Someone who’s walked a mile or two in sturdy shoes…
Released on Friday 20 October 2017
Review by Paul H Birch
Canadian singer-songwriter and blues guitarist J.W. Jones’ last album, 2014’s Belmont Boulevard was nominated for a JUNO Award alongside other accolades and now, just prior to a November UK tour, he’s released his follow-up, High Temperate. Produced by Colin Linden, musical arranger for the Nashville TV series some of the tracks featured do pick up on that country sound, with a little roots feel in there too, while the blues tunes are clear cut andlues tunes are clear cut with the overall appeal of this record possibly edging it bets on mainstream appeal.
And that’s no bad thing.
High Temperate features mostly storytelling narratives, with more breakups than makeups on the romance side of things. Throughout there’s a reasoned direct stoic approach to sensitivity given and a clear diction – not too far removed from a dry-sounding Michael Bublé, a fellow Canadian – expressing those feelings; with lines you will recall easily and possibly find yourself singing along to. These are not your young man’s blues more those of someone who’s walked a mile or two in sturdy shoes and while far from being indifferent is mature enough to know how much one man can change the world. To that end, the album is more about the songs than the originality of the music.
Linden has gathered a tight session band to perform on the record. Bass player Dominic Davis’ broad CV encompasses both Jack White and Tom Jones, keyboard player Kevin McKendree’s played with Brian Setzer and drummer Bryan Owings tops them all having worked with Emmylou Harris and Robert Plant. Jones’ touring bass player Laura Greenberg is also featured and Liam Russell adds vocal harmonies.
Opening number ‘Price You Pay’ sizes the situation up with a lazy blues lick before shaking up to a Rolling Stones vibe to deliver a smooth voiced rock ’n’ boogie number with a Chucky Berry style double note guitar solo thrown in for good effect. Jaida Dreyer adds female harmonies to the following ‘How Many Hearts’, a song she co-write with Linden, that gently bumps without the grind but is rather infectious regardless with catchy vocals, repetitive hooks and silver tinted guitar notes sprinkled in.
Title track ‘High Temperature’ is 12 bar blues of the old school variety, with tinkling piano and extended walkabout solo. It builds near the end but has nothing new to say, while the same might be said for the bright and summery ‘Away Too Long’. Far more intriguing is the first person revelations of ‘Who I Am’ as Jones outlines his faults over this slow blues laden with lyrical guitar and an unusual bass line beat as the organ stirs gently through.
‘Murder In My Heart For The Judge’ returns us pleasantly to some bump and a bit of grind for a blues pop number featuring some nicely distorted guitars. It’s reminiscent of both Huey Lewis & The News and Lewis’s earlier band Clover. ‘Same Mistakes’ follows like an early 70s Drifters number with hooks and grooves while gently rocking and working up to a rather raging solo. Likewise the rocking upbeat ‘Midnight Blues’ features some excellent brash guitar wherein the chorus chords set up a nice drum roll, and there’s a high end pitched pinching solo worthy of note.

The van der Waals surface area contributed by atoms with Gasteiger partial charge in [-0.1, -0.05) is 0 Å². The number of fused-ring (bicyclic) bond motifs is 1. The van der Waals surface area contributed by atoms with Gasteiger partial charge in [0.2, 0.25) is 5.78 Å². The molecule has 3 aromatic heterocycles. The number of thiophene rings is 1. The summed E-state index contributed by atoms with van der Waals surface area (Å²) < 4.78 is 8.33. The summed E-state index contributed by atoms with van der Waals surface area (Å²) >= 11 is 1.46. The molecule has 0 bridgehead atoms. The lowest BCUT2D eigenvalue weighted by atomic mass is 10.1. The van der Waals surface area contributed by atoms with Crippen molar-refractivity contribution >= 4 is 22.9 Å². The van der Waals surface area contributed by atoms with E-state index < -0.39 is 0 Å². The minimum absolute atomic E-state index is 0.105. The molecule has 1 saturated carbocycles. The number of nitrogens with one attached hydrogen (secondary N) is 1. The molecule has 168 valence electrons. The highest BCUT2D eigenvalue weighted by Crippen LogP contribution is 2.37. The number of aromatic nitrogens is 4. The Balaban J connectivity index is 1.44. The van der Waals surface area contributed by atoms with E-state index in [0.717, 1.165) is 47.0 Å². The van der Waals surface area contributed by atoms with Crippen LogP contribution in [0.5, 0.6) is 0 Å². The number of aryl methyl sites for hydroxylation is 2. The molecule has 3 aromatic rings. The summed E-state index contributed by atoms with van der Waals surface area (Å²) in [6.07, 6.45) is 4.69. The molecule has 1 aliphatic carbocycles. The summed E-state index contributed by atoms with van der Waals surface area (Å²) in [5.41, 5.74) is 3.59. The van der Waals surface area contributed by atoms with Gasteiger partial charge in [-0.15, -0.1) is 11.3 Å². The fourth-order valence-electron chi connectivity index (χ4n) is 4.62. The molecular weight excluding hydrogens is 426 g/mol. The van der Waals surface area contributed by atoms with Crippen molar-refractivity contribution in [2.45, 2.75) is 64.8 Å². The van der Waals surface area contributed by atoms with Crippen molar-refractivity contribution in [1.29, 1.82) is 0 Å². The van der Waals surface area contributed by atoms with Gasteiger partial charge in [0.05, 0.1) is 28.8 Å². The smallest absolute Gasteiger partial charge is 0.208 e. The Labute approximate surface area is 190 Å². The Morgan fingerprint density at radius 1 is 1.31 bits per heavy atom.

The slow dance blues of ‘Leave Me Out’ Slow offers a country twang and others among the latter half of this album will follow suit. ‘Already Know’ has all the charm of a Midwest townhouse garnered with a country picket fence but it’s a bitter sweet tale with an effective use of varying pitched vocal harmonies with lyrical guitar solo extending out of the main song leaving you with a desire to take your partner and slow dance with her. Meanwhile ‘Out In The Woods’ features a slow driven drum beat withy an eerie atmospheric feel and megaphone distance voices over this swampy blues with a crisp guitar sound hovering over it like a hornet.
However, just as a theme is developing we’re thrown a couple of curveballs with the proud and loud resonating boogie rock of ‘Where Do You Think I Was’ coming on like Bad Company rearranging the chords to Clapton’s ‘Forever Man’, to be followed by the album’s final number ‘Wham’ – An instrumental workout of blues and rock ‘n roll boogie that at times sounds like Hank Marvin playing Freddy ‘King’s Hideaway’ that is a most curious number to end on. Me, I’d have front loaded these tracks, piling on the rockier tracks at the start, easing into the more country styled tunes for a more mellow introspective conclusion, but what do I know I’m not an award winning producer.
Overall, some good songs, with tunes that come on like a mellow Fabulous Thunderbirds dipping their toes in the waters of a modern Americana sound.
- Price you pay
- How many Hearts
- High Temperature
- Murder In My Heart For The Judge
- Who I Am
- Away Too Long
- Same Mistakes
- Leave Me Out
- Midnight Blues
- Out In The Woods
- Already Know
- Where Do You Think I Was